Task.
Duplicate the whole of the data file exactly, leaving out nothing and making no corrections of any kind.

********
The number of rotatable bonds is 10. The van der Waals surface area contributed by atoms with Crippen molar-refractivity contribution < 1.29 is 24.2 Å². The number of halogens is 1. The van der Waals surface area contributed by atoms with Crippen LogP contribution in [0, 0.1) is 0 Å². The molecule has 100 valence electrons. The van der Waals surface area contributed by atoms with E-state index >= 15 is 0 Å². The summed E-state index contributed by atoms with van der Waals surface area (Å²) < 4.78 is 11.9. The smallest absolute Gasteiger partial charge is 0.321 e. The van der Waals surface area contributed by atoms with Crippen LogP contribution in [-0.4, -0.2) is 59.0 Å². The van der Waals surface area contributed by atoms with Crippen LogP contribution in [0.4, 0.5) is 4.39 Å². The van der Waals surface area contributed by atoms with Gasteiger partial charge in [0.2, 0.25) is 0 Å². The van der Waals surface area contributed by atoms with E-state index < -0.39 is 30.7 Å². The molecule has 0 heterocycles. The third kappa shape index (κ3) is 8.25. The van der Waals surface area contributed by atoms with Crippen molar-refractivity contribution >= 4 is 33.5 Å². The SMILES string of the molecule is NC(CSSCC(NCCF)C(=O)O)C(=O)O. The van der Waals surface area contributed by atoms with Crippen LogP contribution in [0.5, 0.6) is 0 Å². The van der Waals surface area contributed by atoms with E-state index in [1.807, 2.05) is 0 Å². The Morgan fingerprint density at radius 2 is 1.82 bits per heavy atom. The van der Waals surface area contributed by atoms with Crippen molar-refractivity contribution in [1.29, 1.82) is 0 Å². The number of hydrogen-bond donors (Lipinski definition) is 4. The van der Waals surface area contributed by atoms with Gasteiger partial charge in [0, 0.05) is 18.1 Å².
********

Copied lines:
The number of rotatable bonds is 10. The van der Waals surface area contributed by atoms with Crippen molar-refractivity contribution < 1.29 is 24.2 Å². The number of halogens is 1. The van der Waals surface area contributed by atoms with Crippen LogP contribution in [0, 0.1) is 0 Å². The molecule has 100 valence electrons. The van der Waals surface area contributed by atoms with E-state index >= 15 is 0 Å². The summed E-state index contributed by atoms with van der Waals surface area (Å²) < 4.78 is 11.9. The smallest absolute Gasteiger partial charge is 0.321 e. The van der Waals surface area contributed by atoms with Crippen LogP contribution in [-0.4, -0.2) is 59.0 Å². The van der Waals surface area contributed by atoms with Crippen LogP contribution in [0.4, 0.5) is 4.39 Å². The van der Waals surface area contributed by atoms with Gasteiger partial charge in [0.2, 0.25) is 0 Å². The van der Waals surface area contributed by atoms with E-state index < -0.39 is 30.7 Å². The molecule has 0 heterocycles. The third kappa shape index (κ3) is 8.25. The van der Waals surface area contributed by atoms with Crippen molar-refractivity contribution >= 4 is 33.5 Å². The SMILES string of the molecule is NC(CSSCC(NCCF)C(=O)O)C(=O)O. The van der Waals surface area contributed by atoms with Crippen LogP contribution in [0.5, 0.6) is 0 Å². The van der Waals surface area contributed by atoms with E-state index in [1.807, 2.05) is 0 Å². The Morgan fingerprint density at radius 2 is 1.82 bits per heavy atom. The van der Waals surface area contributed by atoms with Crippen molar-refractivity contribution in [1.29, 1.82) is 0 Å². The number of hydrogen-bond donors (Lipinski definition) is 4. The van der Waals surface area contributed by atoms with Gasteiger partial charge in [0, 0.05) is 18.1 Å².